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Map 6. Evolution of the population density. Spain, 1877–2001.

Another aspect to take into consideration when studying the evolution of population is the evolution of population density and its territorial patterns. If we look at Map 6, we can observe the evolution of this density over the same periods as the phenomena described in the previous paragraph. Population became progressively concentrated in certain specific areas: along the Mediterranean coast; in the Ebro and Guadalquivir valleys; and in Madrid, the national capital. This is represented on the map by the areas of darker hatching, as explained in the legend of Map 6. In contrast, the predominantly rural interior of the peninsula gradually emptied over time, leaving the area almost unpopulated. It is interesting to observe how, in general, the areas that emptied are the ones that already had low population densities and how those whose populations increased, already started with quite high densities. Following the development of these results, in the next section, we apply spatial analysis to highlight the territorial patterns of population density. We locate the different clusters of population density and show its size and its evolution over time.

The Concentration and Location of Population in Spain, 1877–2001

The homogenization of censuses took the whole surface area of Spain as its base reference: 504,639 km2. This value remained constant throughout the period analyzed. The average population density at the beginning of the study period was 33 inhabitants/km2, but had reached 81 by 2001. However, as previously mentioned, this increase in population density was not evenly spread throughout the territory. The results presented in this section are based on spatial analysis of the population density variable. Figure 4 shows the evolution of the values obtained by calculating the Global Moran indicator of population density from 1877 to 2001.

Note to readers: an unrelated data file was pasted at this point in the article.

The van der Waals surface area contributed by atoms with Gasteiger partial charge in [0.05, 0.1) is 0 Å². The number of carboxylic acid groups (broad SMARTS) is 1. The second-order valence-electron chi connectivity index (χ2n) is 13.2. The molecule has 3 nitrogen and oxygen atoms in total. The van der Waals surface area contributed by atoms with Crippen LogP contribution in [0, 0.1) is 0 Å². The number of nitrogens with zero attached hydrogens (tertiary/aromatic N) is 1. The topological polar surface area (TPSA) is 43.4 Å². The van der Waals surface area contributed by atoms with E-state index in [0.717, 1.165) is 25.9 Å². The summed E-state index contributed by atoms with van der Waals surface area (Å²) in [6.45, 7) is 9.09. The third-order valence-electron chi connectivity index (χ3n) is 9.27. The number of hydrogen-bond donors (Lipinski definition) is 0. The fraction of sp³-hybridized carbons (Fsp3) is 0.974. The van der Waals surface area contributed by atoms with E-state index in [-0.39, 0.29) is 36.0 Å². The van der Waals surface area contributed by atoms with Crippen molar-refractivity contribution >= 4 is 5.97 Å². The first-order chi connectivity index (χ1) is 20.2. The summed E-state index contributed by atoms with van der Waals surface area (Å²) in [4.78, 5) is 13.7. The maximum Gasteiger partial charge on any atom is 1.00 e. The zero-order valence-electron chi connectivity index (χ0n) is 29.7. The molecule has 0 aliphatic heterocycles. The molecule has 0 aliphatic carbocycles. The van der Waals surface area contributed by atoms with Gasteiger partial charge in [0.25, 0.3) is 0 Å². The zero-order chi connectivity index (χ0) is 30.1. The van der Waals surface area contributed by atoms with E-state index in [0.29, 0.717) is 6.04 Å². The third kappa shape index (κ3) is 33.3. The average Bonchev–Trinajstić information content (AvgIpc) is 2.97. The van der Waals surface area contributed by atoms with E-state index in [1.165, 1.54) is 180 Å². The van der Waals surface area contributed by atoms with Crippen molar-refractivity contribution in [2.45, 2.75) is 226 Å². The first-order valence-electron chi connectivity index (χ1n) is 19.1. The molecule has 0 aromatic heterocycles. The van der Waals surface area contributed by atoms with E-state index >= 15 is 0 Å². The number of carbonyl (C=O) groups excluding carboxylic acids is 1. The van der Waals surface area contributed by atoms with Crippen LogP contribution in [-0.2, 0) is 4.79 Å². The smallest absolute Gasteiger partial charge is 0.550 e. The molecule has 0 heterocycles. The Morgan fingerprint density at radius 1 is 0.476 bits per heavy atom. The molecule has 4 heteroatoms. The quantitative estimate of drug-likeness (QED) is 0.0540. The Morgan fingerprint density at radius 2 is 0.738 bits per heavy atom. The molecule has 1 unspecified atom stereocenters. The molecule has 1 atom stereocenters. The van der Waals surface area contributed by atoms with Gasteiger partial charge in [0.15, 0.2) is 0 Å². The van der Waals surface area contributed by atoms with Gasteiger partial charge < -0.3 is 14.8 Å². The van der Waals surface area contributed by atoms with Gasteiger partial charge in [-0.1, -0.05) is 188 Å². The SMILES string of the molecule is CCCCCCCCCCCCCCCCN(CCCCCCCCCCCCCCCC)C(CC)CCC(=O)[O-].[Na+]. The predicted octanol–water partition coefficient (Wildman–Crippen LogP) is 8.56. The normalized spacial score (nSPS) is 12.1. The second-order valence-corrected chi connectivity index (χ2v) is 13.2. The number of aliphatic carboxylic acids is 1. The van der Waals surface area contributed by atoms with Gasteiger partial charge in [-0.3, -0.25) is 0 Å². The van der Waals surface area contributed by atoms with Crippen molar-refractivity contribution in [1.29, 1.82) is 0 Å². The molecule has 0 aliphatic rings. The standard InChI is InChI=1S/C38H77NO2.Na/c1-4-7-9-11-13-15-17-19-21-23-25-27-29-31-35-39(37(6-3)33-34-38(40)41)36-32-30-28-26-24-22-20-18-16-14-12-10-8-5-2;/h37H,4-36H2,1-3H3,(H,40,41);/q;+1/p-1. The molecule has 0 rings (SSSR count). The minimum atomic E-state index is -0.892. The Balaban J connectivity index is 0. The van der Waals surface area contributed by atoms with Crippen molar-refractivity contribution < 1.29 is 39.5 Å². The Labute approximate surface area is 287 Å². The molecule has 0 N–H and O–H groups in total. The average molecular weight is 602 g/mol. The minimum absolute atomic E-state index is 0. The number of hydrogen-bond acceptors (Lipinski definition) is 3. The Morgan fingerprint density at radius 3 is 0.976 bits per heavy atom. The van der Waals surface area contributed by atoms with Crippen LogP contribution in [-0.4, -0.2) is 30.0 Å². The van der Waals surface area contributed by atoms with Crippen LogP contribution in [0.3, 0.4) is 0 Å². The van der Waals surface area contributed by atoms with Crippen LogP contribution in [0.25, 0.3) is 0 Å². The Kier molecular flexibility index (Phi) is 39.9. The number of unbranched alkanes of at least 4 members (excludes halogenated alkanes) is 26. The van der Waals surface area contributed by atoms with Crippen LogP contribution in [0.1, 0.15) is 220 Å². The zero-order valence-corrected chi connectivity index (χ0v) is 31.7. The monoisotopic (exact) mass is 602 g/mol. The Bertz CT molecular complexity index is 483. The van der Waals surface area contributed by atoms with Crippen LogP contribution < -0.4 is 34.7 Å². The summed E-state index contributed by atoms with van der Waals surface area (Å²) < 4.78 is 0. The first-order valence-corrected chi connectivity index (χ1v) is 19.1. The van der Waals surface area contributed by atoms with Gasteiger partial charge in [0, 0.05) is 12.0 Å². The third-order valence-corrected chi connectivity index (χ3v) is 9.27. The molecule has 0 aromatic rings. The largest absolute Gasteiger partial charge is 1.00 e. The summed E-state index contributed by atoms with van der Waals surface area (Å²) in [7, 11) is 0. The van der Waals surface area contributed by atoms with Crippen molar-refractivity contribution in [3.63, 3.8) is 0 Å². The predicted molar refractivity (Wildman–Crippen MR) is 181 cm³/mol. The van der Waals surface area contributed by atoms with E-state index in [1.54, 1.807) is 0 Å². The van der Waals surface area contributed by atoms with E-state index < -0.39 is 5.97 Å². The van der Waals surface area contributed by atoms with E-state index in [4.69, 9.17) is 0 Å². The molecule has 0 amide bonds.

FIGURE 4
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Figure 4. Evolution of the global Moran I indicator of population density. Spain, 1877–2001.

The calculation of this indicator is the first step in spatial analysis and the results obtained allow us to evaluate the spatial autocorrelation of the data available. We obtained significant values for this indicator for all the censuses studied; as a result, it is possible to affirm the existence of a spatial autocorrelation. We also observed a clear increase in Global Moran values over time. Between the first and last censuses, the value of this indicator increased threefold. These results led us to the conclusion that population density followed a well-defined pattern which became increasingly consolidated over time. This is associated with the idea that was mentioned in the previous section. Other important results derived from an analysis of the evolution of the Local Moran I, which is the next path to follow after confirming the existence of spatial autocorrelation. We show here how the percentage of Spain’s municipalities has evolved according to the values of this local spatial indicator (Figure 5) and how this evolution has produced a series of territorial patterns (Map 7).